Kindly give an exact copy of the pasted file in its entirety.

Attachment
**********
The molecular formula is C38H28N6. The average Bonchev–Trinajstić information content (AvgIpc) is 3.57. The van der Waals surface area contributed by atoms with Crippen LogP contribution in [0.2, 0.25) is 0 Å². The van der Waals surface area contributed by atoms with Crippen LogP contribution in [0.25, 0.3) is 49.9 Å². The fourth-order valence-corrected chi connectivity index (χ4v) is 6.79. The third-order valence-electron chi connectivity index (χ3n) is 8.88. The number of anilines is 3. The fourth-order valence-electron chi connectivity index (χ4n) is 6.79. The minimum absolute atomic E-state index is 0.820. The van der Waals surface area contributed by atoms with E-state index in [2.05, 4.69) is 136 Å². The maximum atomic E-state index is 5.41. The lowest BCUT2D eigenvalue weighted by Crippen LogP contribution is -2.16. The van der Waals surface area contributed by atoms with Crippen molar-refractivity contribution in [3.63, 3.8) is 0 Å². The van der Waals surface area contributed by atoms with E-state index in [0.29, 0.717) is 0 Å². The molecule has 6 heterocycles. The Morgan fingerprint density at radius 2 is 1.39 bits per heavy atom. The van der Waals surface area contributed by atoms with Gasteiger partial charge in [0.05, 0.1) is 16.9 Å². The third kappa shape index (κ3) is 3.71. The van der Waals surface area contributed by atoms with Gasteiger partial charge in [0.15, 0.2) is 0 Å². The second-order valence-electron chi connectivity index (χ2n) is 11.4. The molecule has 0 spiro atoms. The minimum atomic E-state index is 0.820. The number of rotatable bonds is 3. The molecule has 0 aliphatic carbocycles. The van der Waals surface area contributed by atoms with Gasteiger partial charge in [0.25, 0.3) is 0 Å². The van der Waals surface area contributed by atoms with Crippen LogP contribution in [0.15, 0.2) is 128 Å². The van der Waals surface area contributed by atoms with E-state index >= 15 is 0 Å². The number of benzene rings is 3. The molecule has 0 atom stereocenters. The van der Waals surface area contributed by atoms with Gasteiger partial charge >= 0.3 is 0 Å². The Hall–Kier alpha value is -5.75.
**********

The molecular formula is C38H28N6. The average Bonchev–Trinajstić information content (AvgIpc) is 3.57. The van der Waals surface area contributed by atoms with Crippen LogP contribution in [0.2, 0.25) is 0 Å². The van der Waals surface area contributed by atoms with Crippen LogP contribution in [0.25, 0.3) is 49.9 Å². The fourth-order valence-corrected chi connectivity index (χ4v) is 6.79. The third-order valence-electron chi connectivity index (χ3n) is 8.88. The number of anilines is 3. The fourth-order valence-electron chi connectivity index (χ4n) is 6.79. The minimum absolute atomic E-state index is 0.820. The van der Waals surface area contributed by atoms with E-state index in [2.05, 4.69) is 136 Å². The maximum atomic E-state index is 5.41. The lowest BCUT2D eigenvalue weighted by Crippen LogP contribution is -2.16. The van der Waals surface area contributed by atoms with Crippen molar-refractivity contribution in [3.63, 3.8) is 0 Å². The van der Waals surface area contributed by atoms with E-state index in [0.29, 0.717) is 0 Å². The molecule has 6 heterocycles. The Morgan fingerprint density at radius 2 is 1.39 bits per heavy atom. The van der Waals surface area contributed by atoms with Gasteiger partial charge in [0.05, 0.1) is 16.9 Å². The third kappa shape index (κ3) is 3.71. The van der Waals surface area contributed by atoms with Gasteiger partial charge in [0.15, 0.2) is 0 Å². The second-order valence-electron chi connectivity index (χ2n) is 11.4. The molecule has 0 spiro atoms. The minimum atomic E-state index is 0.820. The number of rotatable bonds is 3. The molecule has 0 aliphatic carbocycles. The van der Waals surface area contributed by atoms with Gasteiger partial charge in [0.25, 0.3) is 0 Å². The van der Waals surface area contributed by atoms with Crippen LogP contribution in [0.15, 0.2) is 128 Å². The van der Waals surface area contributed by atoms with E-state index >= 15 is 0 Å². The number of benzene rings is 3. The molecule has 0 atom stereocenters. The van der Waals surface area contributed by atoms with Gasteiger partial charge >= 0.3 is 0 Å². The Hall–Kier alpha value is -5.75.